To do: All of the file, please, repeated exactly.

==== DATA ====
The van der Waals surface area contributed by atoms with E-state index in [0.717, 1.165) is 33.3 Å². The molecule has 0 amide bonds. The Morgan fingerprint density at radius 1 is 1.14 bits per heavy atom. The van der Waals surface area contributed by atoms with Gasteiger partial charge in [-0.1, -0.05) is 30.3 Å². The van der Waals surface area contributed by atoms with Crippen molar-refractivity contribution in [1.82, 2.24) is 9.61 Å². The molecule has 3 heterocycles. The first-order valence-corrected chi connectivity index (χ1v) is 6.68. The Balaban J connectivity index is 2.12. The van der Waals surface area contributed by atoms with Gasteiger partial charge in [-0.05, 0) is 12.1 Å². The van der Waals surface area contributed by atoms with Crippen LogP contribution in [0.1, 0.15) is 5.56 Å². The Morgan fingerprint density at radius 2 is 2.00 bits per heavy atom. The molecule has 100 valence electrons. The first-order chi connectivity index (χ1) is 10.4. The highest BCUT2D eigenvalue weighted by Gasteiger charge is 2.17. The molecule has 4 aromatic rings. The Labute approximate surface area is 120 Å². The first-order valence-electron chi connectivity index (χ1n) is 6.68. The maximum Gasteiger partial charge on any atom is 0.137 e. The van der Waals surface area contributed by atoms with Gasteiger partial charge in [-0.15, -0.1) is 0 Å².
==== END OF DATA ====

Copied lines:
The van der Waals surface area contributed by atoms with E-state index in [0.717, 1.165) is 33.3 Å². The molecule has 0 amide bonds. The Morgan fingerprint density at radius 1 is 1.14 bits per heavy atom. The van der Waals surface area contributed by atoms with Gasteiger partial charge in [-0.1, -0.05) is 30.3 Å². The van der Waals surface area contributed by atoms with Crippen molar-refractivity contribution in [1.82, 2.24) is 9.61 Å². The molecule has 3 heterocycles. The first-order valence-corrected chi connectivity index (χ1v) is 6.68. The Balaban J connectivity index is 2.12. The van der Waals surface area contributed by atoms with Gasteiger partial charge in [-0.05, 0) is 12.1 Å². The van der Waals surface area contributed by atoms with Crippen LogP contribution in [0.1, 0.15) is 5.56 Å². The Morgan fingerprint density at radius 2 is 2.00 bits per heavy atom. The molecule has 100 valence electrons. The first-order chi connectivity index (χ1) is 10.4. The highest BCUT2D eigenvalue weighted by Gasteiger charge is 2.17. The molecule has 4 aromatic rings. The Labute approximate surface area is 120 Å². The first-order valence-electron chi connectivity index (χ1n) is 6.68. The maximum Gasteiger partial charge on any atom is 0.137 e. The van der Waals surface area contributed by atoms with Gasteiger partial charge in [-0.15, -0.1) is 0 Å².